Richard II by William Shakespeare by Charles Barber (auth.)

By Charles Barber (auth.)

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The preliminaries of the combat (1-117) are highly ritualistic, with trumpets sounding, the formal questioning of the champions by the Lord Marshal, the giving of the lances, heralds uttering the challenge and the acceptance of it, and the use of long rolling titles, notably 'Harry of Hereford, Lancaster, and Derby' (35, 100, 104). Even when the combatants hold up the proceedings in order to take their farewells of the King and of their friends, it is a 'ceremonious leave' that they take (50). In these farewell speeches both Bolingbroke and Mowbray strike a note of elation and of delight in action.

Richard's speech of greeting to his kingdom (4-26) is permeated with earth-imagery (6, 10, 12, 24), intertwined with images oftears (4, 9), sweetness (13), and poisonous things- spiders (14), venom (14), toads (15), nettles (18), an adder (20). The poisonous things are also products of the earth o,f Richard's kingdom, and he calls upon them to attack his enemies. This speech is eloquent and deeply felt, but it reveals Richard's propensity to deal in words rather than actions. Instead of getting to grips with the military and political situation, he utters invocations to the earth of his kingdom.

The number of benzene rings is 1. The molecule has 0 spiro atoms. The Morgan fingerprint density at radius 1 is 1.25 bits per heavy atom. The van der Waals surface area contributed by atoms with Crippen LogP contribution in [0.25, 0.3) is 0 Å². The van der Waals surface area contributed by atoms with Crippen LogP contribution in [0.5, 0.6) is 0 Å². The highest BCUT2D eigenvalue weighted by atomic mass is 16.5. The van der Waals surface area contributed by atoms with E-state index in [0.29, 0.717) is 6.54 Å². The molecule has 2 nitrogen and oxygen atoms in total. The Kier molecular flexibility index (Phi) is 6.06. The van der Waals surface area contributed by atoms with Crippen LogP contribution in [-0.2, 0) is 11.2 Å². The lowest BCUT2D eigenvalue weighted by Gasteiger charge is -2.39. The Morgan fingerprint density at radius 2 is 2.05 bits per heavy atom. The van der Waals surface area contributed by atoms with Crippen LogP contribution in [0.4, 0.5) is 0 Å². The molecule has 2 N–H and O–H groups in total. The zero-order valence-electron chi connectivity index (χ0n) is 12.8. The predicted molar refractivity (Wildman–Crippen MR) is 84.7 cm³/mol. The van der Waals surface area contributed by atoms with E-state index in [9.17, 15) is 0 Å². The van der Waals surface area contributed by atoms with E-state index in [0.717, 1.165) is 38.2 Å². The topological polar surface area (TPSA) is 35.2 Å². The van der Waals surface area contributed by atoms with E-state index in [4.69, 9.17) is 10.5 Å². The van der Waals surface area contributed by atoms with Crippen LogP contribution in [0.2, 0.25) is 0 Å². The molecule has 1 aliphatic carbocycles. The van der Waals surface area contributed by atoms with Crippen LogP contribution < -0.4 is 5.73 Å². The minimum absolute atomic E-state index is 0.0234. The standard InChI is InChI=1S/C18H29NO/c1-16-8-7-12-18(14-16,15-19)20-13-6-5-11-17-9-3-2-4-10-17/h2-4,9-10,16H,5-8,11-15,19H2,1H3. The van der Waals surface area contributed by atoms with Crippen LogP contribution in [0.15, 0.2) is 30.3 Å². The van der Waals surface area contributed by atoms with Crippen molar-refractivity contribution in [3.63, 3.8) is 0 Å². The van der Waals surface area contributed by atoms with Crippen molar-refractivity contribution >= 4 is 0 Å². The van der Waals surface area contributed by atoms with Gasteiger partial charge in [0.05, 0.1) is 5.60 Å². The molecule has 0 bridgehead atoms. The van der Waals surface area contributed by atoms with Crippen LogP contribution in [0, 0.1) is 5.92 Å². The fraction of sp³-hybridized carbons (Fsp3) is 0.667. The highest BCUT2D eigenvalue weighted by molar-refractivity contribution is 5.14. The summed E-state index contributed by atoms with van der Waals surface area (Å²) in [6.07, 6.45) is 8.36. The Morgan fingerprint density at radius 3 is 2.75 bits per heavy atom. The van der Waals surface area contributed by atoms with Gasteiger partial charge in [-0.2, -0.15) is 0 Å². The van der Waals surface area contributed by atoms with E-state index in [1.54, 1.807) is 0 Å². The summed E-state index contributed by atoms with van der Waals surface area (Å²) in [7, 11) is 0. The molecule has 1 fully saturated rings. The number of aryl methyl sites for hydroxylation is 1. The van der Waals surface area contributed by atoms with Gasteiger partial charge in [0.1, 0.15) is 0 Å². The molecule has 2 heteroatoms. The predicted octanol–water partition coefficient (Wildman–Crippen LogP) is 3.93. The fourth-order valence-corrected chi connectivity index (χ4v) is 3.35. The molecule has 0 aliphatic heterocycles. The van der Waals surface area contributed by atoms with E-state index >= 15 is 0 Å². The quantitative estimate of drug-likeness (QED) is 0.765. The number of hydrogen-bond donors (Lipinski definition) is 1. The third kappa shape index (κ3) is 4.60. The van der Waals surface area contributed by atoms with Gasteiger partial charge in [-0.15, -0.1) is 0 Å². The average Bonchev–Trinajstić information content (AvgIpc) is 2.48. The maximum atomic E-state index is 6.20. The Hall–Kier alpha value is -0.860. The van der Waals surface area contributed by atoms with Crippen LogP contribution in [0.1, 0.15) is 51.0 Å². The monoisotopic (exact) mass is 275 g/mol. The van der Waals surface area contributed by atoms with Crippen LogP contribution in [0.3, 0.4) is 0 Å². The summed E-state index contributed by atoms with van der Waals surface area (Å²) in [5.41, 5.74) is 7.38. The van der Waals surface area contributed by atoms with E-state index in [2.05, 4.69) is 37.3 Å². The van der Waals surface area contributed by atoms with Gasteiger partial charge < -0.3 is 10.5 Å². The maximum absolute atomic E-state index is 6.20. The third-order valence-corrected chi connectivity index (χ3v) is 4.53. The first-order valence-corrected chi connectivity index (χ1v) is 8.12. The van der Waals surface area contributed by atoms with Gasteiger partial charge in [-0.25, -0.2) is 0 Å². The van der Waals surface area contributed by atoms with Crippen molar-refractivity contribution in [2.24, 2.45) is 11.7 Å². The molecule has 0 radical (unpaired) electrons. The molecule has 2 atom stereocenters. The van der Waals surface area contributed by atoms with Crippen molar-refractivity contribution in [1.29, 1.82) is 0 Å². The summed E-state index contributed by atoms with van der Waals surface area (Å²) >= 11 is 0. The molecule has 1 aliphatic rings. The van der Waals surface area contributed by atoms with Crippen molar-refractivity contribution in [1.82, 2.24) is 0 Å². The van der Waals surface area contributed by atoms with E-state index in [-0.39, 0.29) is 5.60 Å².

The first two lines continue the quibbling mode, with the pun in I see thee ill (93) and the formal patterning on the words see and ill (94), but then Gaunt launches into an impassioned attack. He begins by developing the image of sickness: it is Richard that is ill, and England that is his death-bed; the quack-doctors that attend on him are his flatterers, who had been responsible for his illness in the first place (95-103). He then moves on to the theme of the family of Edward III, and links it with the idea of deposition, which here enters the play for the first time: if Edward III had foreseen the way in which his grandson Richard would destroy the members of his own family he would have 26 deposed (disinherited) him before he had achieved possession of the crown.

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